Economic activity has declined as manufacturing has suffered the worst supply chain problems since the 1990s, but there are signs that a better era will come.
- Delayed shipments, Brexit, and global demand for materials hit supply chains
- But manufacturing was showing signs of growth last month as well.
Severe supply chain disruptions hindered manufacturing performance last month, according to the results of a closely monitored study.
The problem of supply chain disruption has been the worst since the 1990s in January this year, and is slightly better than the peak of the pandemic in April 2020.
Manufacturing grew to some extent last month, but was affected by delays in international shipments, strong global demand for raw materials, and Brexit-related trade tensions.
New data show that the UK economy continued to slump during the first two weeks of February, but fell slower than the sharp drop in January.
Trouble: The problem of supply chain disruption was the worst since the 1990s in January this year.
The IHS Markit / CIPS Flash UK Composite PMI Report arrived at 49.8 and anything less than 50 is considered a shrinking market.
This is an improvement over the January 41.2 number.
The manufacturing sector recorded a flash PMI of 54.1 due to an increase in new orders, but many reported that it was difficult to fulfill orders to existing EU customers due to rising costs and delays in shipping, and exports. Is still awkward.
The service sector continues to struggle due to the remaining Covid-19 blockade and restrictions. It recorded a PMI of 49.7 compared to 39.5 in January.
But overall, February’s flash data, which accounts for 85% of the final forecast respondents released next month, shows only a slight drop in private sector production compared to the sharp drop in January. Not shown.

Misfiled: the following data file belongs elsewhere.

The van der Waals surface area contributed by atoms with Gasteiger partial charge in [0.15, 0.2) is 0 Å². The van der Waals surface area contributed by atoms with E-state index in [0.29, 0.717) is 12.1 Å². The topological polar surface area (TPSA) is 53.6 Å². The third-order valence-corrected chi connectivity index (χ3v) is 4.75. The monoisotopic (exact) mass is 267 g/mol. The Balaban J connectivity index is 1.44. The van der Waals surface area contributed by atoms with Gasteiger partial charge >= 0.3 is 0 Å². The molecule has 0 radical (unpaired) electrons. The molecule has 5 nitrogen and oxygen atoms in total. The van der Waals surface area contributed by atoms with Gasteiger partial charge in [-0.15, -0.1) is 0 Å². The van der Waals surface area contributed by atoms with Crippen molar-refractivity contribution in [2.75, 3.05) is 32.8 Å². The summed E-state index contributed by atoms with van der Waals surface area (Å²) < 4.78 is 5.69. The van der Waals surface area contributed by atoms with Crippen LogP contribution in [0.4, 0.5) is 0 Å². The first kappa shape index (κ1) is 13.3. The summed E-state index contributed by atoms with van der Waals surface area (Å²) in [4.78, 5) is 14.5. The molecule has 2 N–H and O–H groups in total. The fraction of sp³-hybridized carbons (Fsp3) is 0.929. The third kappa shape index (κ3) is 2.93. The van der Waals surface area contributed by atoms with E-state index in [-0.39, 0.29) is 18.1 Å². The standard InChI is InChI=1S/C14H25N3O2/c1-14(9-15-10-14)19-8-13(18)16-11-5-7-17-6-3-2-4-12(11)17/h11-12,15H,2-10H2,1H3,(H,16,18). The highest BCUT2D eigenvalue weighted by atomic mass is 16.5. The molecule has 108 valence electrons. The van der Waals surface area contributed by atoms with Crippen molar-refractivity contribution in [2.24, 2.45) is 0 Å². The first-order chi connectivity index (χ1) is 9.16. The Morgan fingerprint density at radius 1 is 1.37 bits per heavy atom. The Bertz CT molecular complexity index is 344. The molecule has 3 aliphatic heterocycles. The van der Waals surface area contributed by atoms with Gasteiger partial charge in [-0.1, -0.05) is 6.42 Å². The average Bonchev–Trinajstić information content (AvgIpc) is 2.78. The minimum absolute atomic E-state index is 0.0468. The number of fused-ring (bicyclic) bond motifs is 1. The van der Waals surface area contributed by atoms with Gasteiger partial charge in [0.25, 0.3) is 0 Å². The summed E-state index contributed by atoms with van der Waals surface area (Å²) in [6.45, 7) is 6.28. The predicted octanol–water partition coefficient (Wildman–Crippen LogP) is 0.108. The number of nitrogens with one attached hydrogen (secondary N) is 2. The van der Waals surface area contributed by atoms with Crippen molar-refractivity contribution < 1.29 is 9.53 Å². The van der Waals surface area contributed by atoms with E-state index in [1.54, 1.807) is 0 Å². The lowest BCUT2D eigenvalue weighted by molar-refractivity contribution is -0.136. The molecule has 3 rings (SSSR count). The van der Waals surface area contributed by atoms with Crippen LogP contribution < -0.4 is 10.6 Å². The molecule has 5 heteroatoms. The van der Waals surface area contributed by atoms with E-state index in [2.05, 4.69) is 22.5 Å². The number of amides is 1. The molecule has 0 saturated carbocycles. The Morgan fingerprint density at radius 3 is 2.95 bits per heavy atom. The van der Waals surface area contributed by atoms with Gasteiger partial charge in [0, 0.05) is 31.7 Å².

In the manufacturing industry, the production index rose slightly to a score of 50.5, but the growth rate was the weakest since June 2020.
Results: According to IHS Markit, results from different business units across the UK
Trouble: Chart showing supplier delivery dates since 1992
Output: Chart showing output and GDP level since 2007
Due to delays in ports and global supply chains, 58% of the surveyed respondents had longer delivery times and only 2% improved.
The service continues to lower overall scores due to strict restrictions on travel, leisure and hospitality.
However, surveys show signs of stabilization in staffing in this sector, with unemployment slowing compared to January.
Some manufacturers also reported that the closure of hospitality reduced their sales volume. This means that the blockade has a knock-on effect.
The data also show that the total amount of new work received by companies has declined slightly for the fifth straight month, with export sales falling below domestic orders for the first time since September last year.
Chris Williamson, Chief Business Economist at IHS Markit, said: ..
“The hospitality sector, including hotels and restaurants, reported a sharper decline, as did the transportation and travel sector, but the contraction rate was significantly eased.”
Duncan Brock, Group Director of CIPS, added:
“Manufacturers were most affected because production could be shut down due to shipping and raw material shortages, leaving many service businesses in an inoperable blockade.”
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Supply chain problems at the worst level since the 1990s
Source link Supply chain problems at the worst level since the 1990s